print(math.pi)

… you get the correct answer:

3.141592653589793

Be aware that when you import just part of a Python module, the help() and dir() functions for the whole module won’t work. For example, if you’ve only executed from math import pi in your code and you attempt to execute a dir(math) or help(math) function, it won’t work, because Python doesn’t have the entire module at its disposal. It only has at its disposal that which you imported, pi in this example.

Usually help() and dir() are just things you use at the Python prompt for a quick lookup. They’re not the kinds of things you’re likely to use when actually writing an app. So using from rather than import is actually more efficient because you’re only bringing in what you need. As an added bonus, you don’t have to precede the function name with the module name and a dot. For example, when you import only pi from the math module, like this:

from math import pi

Then you can refer to pi in your code is simply pi, not math.pi. In other words, if you execute this function:

print(pi)

… you’ll get the right answer:

3.141592653589793

This is because Python now “knows” of pi as being the thing named pi from the math module; you don’t have to specifically tell it to use math.pi.

You can also import multiple items from a package by listing their names, separated by commas, at the end of the from … command. For example, suppose you need pi and square roots in your app. You could import just those into your app using this syntax:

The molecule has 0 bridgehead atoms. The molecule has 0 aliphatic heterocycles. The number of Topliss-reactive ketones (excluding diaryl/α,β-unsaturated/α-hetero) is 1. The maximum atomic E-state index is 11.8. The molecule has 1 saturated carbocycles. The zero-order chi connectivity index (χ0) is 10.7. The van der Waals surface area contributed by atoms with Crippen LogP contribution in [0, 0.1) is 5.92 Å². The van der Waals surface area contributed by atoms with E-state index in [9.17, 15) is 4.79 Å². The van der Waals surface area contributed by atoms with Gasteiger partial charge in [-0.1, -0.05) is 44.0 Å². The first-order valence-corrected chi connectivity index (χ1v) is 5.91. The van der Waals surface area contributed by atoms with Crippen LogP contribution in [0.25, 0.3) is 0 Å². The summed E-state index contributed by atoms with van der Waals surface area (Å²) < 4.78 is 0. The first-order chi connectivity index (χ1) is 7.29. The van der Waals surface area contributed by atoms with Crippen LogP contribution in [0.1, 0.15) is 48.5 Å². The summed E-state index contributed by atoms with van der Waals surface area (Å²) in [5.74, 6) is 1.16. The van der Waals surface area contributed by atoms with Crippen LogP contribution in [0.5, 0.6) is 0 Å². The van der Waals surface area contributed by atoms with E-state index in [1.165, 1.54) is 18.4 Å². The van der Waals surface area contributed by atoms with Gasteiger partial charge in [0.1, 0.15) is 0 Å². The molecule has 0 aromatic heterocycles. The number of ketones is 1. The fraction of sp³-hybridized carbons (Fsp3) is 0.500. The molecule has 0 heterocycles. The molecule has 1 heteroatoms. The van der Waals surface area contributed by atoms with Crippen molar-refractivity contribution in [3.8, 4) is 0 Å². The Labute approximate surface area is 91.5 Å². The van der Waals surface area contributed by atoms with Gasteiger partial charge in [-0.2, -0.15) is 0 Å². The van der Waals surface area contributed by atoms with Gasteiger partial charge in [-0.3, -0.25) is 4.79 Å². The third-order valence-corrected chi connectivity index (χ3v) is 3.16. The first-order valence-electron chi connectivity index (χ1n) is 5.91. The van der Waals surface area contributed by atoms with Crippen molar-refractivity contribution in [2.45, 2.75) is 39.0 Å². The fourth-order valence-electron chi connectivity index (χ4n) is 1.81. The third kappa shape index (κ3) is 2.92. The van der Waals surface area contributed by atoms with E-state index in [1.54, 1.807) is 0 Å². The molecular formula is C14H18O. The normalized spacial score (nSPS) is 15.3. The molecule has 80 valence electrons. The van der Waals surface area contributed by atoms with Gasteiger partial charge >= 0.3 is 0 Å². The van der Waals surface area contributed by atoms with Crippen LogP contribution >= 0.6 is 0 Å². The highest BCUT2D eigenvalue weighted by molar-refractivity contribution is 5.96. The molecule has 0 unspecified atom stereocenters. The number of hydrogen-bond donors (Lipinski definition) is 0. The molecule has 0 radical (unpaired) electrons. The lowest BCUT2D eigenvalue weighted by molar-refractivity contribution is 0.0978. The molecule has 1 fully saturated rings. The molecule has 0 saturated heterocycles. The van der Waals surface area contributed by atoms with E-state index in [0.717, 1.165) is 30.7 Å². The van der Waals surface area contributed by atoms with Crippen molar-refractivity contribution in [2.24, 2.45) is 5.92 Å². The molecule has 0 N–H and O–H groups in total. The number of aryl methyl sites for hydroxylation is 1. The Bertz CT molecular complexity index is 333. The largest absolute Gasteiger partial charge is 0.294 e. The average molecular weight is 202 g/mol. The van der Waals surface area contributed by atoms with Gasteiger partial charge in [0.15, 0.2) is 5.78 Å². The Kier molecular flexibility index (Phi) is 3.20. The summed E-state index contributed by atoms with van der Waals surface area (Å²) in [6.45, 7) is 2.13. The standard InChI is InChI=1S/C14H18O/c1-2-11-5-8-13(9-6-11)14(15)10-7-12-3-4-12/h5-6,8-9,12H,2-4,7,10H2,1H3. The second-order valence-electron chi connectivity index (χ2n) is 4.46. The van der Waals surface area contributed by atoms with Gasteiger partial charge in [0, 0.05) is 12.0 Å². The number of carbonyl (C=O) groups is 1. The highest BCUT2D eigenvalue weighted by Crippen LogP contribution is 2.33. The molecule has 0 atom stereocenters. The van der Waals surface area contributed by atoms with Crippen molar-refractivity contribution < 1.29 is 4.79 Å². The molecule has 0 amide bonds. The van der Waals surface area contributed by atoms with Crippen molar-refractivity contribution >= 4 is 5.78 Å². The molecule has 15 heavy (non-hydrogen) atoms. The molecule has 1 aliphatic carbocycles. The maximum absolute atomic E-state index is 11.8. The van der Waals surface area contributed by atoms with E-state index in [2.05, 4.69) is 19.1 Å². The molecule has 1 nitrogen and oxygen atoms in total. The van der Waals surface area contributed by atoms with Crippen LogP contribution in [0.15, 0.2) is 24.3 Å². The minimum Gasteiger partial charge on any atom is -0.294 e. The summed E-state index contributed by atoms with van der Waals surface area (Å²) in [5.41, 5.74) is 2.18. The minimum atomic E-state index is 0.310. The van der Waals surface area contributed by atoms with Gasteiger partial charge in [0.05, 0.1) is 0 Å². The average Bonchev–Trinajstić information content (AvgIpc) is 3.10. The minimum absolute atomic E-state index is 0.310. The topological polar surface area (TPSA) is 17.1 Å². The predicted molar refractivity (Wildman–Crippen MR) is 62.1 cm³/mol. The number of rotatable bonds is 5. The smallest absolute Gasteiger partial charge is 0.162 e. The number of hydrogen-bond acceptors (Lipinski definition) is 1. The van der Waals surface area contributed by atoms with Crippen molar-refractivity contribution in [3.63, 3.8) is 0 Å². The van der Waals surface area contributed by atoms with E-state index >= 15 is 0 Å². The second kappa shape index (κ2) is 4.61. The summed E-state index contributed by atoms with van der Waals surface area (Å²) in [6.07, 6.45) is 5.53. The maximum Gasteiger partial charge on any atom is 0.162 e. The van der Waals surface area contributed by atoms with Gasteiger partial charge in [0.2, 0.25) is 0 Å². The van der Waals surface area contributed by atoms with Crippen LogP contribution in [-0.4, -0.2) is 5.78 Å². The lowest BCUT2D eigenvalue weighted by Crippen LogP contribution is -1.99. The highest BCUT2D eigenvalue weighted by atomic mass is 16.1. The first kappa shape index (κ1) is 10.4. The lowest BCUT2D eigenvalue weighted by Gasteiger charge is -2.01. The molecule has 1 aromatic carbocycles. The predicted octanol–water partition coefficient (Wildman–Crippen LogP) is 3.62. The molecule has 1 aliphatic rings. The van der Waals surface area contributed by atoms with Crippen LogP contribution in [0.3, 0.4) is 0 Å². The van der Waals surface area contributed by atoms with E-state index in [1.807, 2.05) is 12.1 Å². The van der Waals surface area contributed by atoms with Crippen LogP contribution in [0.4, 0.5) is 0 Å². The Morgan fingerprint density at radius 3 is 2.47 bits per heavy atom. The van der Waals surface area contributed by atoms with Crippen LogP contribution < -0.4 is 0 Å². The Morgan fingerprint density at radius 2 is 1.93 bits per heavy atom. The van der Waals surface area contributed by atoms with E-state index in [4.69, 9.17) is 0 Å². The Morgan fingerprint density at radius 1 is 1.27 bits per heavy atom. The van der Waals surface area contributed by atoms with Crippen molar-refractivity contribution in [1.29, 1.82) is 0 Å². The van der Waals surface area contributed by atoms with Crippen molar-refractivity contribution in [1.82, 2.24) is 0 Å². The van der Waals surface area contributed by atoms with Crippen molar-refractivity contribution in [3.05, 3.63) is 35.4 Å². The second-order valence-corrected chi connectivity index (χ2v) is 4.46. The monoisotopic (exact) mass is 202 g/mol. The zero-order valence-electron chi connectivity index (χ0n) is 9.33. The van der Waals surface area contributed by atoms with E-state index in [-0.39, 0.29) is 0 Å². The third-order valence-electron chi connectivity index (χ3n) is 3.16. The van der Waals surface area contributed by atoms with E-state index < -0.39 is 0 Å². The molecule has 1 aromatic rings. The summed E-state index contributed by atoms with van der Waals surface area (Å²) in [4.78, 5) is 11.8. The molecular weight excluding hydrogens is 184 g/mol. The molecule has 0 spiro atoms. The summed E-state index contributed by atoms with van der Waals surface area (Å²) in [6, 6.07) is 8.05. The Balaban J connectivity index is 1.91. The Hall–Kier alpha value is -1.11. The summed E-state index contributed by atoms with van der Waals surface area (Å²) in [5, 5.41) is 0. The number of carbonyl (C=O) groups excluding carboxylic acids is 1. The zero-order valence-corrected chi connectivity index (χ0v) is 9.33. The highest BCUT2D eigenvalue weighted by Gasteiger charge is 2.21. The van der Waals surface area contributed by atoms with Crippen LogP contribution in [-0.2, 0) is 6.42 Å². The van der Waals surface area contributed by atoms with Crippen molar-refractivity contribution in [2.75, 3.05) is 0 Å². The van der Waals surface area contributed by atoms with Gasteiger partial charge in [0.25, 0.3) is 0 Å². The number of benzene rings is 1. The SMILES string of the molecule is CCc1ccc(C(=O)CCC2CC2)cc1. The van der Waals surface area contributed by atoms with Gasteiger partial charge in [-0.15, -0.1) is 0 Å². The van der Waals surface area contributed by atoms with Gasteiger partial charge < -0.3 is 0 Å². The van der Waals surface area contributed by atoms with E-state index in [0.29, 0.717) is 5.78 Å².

from math import pi, sqrt

Once again, because you used the from syntax for the import, you can refer to pi and sqrt() in your code by name without the leading module name. For example, after executing that from statement, this code:

print(sqrt(pi))

… displays

1.7724538509055159

… which, as you may have guessed, is the square root of the number pi.

You may also notice people importing a Python module like this:

from math import *

The asterisk is short for “everything.” So in essence, that command is exactly the same as import math, which also imports the entire math module. But this is a subtle difference: When you do from math import * you associate the name of everything in the math module with that Python module. So you can use those names without the math. prefix. In other words, after you execute this:

from math import *<?pre>

… you can do a command like print(pi) and it will work, even without using print(math.pi). Although it does seem like a smart and convenient thing to do, many Python programmers think that sort of thing isn’t very Pythonic. If you’re importing lots of Python modules and using lots of different pieces of each, avoiding module names in code can make it harder for other programmers to read and make sense of that code. So although in a Zen of Python sense it may be frowned upon, technically it works and is an option for you.